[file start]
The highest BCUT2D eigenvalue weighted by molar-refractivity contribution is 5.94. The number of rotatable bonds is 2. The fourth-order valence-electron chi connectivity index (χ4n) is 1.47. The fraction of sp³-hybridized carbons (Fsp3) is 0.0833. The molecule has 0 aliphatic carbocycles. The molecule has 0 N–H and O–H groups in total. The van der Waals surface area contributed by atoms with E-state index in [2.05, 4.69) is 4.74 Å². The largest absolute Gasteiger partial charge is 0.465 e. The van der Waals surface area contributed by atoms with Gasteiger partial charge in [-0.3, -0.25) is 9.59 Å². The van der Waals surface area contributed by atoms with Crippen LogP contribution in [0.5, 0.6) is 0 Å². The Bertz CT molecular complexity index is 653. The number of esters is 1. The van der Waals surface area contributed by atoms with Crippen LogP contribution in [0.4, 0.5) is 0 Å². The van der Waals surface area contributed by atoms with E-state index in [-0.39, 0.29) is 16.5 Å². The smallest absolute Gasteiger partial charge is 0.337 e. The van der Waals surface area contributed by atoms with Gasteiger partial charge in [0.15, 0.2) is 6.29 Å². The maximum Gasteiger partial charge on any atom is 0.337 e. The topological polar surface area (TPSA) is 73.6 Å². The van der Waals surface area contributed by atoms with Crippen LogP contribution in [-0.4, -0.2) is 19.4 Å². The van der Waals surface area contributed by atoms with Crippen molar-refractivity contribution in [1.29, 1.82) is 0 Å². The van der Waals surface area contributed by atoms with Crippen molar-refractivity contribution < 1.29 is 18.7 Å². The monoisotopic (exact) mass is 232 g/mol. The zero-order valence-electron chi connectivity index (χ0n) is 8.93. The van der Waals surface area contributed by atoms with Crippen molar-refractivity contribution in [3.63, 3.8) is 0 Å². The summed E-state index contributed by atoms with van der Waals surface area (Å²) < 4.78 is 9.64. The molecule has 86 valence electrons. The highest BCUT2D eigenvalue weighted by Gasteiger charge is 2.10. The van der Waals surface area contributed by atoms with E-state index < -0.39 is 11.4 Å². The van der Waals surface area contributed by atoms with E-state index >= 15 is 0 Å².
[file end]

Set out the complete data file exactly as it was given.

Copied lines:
The highest BCUT2D eigenvalue weighted by molar-refractivity contribution is 5.94. The number of rotatable bonds is 2. The fourth-order valence-electron chi connectivity index (χ4n) is 1.47. The fraction of sp³-hybridized carbons (Fsp3) is 0.0833. The molecule has 0 aliphatic carbocycles. The molecule has 0 N–H and O–H groups in total. The van der Waals surface area contributed by atoms with E-state index in [2.05, 4.69) is 4.74 Å². The largest absolute Gasteiger partial charge is 0.465 e. The van der Waals surface area contributed by atoms with Gasteiger partial charge in [-0.3, -0.25) is 9.59 Å². The van der Waals surface area contributed by atoms with Crippen LogP contribution in [0.5, 0.6) is 0 Å². The Bertz CT molecular complexity index is 653. The number of esters is 1. The van der Waals surface area contributed by atoms with Crippen LogP contribution in [0.4, 0.5) is 0 Å². The van der Waals surface area contributed by atoms with E-state index in [-0.39, 0.29) is 16.5 Å². The smallest absolute Gasteiger partial charge is 0.337 e. The van der Waals surface area contributed by atoms with Gasteiger partial charge in [0.15, 0.2) is 6.29 Å². The maximum Gasteiger partial charge on any atom is 0.337 e. The topological polar surface area (TPSA) is 73.6 Å². The van der Waals surface area contributed by atoms with Crippen LogP contribution in [-0.4, -0.2) is 19.4 Å². The van der Waals surface area contributed by atoms with Crippen molar-refractivity contribution in [1.29, 1.82) is 0 Å². The van der Waals surface area contributed by atoms with Crippen molar-refractivity contribution < 1.29 is 18.7 Å². The monoisotopic (exact) mass is 232 g/mol. The zero-order valence-electron chi connectivity index (χ0n) is 8.93. The van der Waals surface area contributed by atoms with Crippen molar-refractivity contribution in [3.63, 3.8) is 0 Å². The summed E-state index contributed by atoms with van der Waals surface area (Å²) < 4.78 is 9.64. The molecule has 86 valence electrons. The highest BCUT2D eigenvalue weighted by Gasteiger charge is 2.10. The van der Waals surface area contributed by atoms with E-state index < -0.39 is 11.4 Å². The van der Waals surface area contributed by atoms with E-state index >= 15 is 0 Å².